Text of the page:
The dollar value of new construction activity on residential, non-residential, and public projects. Data are available in nominal and real (inflation-adjusted) dollars.
Construction spending has a direct bearing on stocks, bonds and commodities because it is a part of the economy that is affected by interest rates, business cash flow and even federal fiscal policy. In a more specific sense, trends in the construction data carry valuable clues for the stocks of home builders and large-scale construction contractors. Commodity prices such as lumber are also very sensitive to housing industry trends.
Businesses only put money into the construction of new factories or offices when they are confident that demand is strong enough to justify the expansion. The same goes for individuals making the investment in a home.
A portion of construction spending is related to government projects such as education buildings as well a highways and streets. While investors are more concerned with private construction spending, the government projects put money in the hands of laborers who then have more money to spend on goods and services.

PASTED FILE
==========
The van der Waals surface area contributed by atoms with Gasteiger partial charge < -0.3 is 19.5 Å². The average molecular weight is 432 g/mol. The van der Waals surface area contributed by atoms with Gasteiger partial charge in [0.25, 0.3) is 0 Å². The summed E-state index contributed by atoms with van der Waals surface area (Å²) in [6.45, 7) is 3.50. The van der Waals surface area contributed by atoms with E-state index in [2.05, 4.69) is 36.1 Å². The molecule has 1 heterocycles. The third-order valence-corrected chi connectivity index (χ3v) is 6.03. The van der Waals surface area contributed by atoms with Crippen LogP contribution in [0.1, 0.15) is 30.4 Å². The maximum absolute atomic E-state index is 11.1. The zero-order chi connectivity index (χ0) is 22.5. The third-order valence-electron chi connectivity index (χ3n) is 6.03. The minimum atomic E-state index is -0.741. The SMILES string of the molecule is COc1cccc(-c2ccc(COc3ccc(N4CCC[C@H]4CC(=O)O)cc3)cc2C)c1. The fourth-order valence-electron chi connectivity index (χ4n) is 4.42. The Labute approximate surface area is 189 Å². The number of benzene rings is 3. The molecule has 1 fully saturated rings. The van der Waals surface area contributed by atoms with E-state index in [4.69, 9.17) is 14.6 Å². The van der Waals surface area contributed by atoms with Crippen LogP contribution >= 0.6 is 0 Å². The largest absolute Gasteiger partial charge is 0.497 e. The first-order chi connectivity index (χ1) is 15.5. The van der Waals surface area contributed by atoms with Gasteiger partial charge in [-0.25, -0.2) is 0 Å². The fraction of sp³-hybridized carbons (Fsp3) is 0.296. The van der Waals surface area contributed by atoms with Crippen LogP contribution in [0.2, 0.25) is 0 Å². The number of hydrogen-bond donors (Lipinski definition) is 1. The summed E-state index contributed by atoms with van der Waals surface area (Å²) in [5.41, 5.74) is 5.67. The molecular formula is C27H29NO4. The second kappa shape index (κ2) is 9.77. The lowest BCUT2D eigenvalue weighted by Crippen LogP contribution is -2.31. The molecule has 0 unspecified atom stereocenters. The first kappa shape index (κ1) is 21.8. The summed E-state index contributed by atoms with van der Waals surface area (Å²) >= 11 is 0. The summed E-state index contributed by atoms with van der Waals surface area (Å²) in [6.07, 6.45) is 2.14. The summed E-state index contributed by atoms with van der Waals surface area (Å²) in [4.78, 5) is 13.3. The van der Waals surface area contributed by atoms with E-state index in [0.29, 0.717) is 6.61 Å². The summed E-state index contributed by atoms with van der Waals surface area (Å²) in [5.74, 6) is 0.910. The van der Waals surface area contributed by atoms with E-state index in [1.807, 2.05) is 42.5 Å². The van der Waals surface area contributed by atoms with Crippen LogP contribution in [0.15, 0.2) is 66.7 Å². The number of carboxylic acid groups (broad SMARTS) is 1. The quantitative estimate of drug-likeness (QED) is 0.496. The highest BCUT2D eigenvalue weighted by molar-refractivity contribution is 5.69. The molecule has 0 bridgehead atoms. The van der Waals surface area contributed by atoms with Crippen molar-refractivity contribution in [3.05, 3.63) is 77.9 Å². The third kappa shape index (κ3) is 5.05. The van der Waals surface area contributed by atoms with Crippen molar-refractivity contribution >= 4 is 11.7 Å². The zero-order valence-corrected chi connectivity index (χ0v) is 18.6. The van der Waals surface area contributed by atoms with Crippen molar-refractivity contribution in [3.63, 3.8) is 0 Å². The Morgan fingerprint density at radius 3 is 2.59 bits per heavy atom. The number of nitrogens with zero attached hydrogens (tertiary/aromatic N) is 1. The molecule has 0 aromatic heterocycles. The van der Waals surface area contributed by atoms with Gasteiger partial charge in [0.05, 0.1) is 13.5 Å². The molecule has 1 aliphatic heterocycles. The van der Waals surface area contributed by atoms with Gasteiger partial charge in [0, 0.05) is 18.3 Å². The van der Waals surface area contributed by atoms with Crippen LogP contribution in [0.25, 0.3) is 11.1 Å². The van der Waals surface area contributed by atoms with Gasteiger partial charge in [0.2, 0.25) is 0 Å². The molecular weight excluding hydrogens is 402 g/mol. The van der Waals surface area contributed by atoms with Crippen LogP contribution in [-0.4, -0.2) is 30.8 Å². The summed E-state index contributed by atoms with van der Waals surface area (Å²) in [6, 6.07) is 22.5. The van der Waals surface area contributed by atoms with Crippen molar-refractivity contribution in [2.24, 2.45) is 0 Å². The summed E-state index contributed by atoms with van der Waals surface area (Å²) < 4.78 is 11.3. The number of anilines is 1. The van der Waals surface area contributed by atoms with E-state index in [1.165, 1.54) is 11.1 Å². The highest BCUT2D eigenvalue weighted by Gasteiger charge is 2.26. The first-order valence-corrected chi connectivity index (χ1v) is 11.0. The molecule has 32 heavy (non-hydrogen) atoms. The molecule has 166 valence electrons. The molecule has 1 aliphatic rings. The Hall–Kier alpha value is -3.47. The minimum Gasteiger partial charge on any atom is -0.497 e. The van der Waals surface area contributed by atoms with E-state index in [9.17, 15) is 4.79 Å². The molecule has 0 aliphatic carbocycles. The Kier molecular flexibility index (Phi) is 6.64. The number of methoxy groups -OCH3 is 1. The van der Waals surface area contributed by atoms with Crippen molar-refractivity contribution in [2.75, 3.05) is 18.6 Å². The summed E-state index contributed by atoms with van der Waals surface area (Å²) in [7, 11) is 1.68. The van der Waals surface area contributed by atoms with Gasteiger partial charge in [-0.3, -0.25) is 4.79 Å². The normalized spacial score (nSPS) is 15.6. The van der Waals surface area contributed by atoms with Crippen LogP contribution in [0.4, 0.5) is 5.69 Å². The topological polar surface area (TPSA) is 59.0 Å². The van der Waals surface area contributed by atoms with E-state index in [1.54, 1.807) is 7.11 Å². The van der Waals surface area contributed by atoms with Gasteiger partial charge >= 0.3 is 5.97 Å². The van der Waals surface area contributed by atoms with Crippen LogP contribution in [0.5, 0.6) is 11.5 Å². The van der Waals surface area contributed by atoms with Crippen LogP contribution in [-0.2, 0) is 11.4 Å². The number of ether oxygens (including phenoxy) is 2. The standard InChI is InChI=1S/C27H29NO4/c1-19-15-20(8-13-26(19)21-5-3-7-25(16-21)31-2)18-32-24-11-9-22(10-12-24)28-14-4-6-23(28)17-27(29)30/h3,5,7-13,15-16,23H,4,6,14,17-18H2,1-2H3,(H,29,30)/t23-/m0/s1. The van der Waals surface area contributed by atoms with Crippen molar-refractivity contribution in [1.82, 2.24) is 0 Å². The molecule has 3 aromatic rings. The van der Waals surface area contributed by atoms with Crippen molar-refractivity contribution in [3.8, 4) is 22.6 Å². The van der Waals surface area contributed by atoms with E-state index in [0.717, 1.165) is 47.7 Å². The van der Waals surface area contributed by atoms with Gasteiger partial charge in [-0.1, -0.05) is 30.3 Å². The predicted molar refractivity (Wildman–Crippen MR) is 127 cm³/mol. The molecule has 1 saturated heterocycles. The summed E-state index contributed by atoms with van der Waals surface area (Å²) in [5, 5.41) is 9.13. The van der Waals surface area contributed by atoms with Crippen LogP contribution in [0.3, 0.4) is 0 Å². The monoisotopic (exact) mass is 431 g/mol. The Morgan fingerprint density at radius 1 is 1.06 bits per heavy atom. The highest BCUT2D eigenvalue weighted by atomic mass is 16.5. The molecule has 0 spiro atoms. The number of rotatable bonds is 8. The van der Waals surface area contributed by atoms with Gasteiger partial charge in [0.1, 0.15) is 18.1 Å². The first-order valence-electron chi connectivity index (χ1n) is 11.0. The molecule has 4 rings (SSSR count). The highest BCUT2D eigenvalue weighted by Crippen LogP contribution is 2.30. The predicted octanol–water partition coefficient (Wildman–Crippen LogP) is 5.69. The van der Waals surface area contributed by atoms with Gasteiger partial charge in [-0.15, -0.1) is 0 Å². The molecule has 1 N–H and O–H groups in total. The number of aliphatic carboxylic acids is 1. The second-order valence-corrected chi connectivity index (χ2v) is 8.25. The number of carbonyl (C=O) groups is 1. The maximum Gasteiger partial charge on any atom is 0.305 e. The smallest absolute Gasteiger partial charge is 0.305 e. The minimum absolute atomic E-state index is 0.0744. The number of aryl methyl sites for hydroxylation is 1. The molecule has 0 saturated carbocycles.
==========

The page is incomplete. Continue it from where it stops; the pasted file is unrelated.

On a technical note, construction outlays for private residential, private nonresidential, and government are key inputs into three components of GDP--residential investment, nonresidential structures investment, and the structures portion of government expenditures.
That is why construction spending is a good indicator of the economy's momentum.
Census Bureau, U.S. Department of Commerce
First week of the month
Data are for two months prior to release month. Data for June are released in August.
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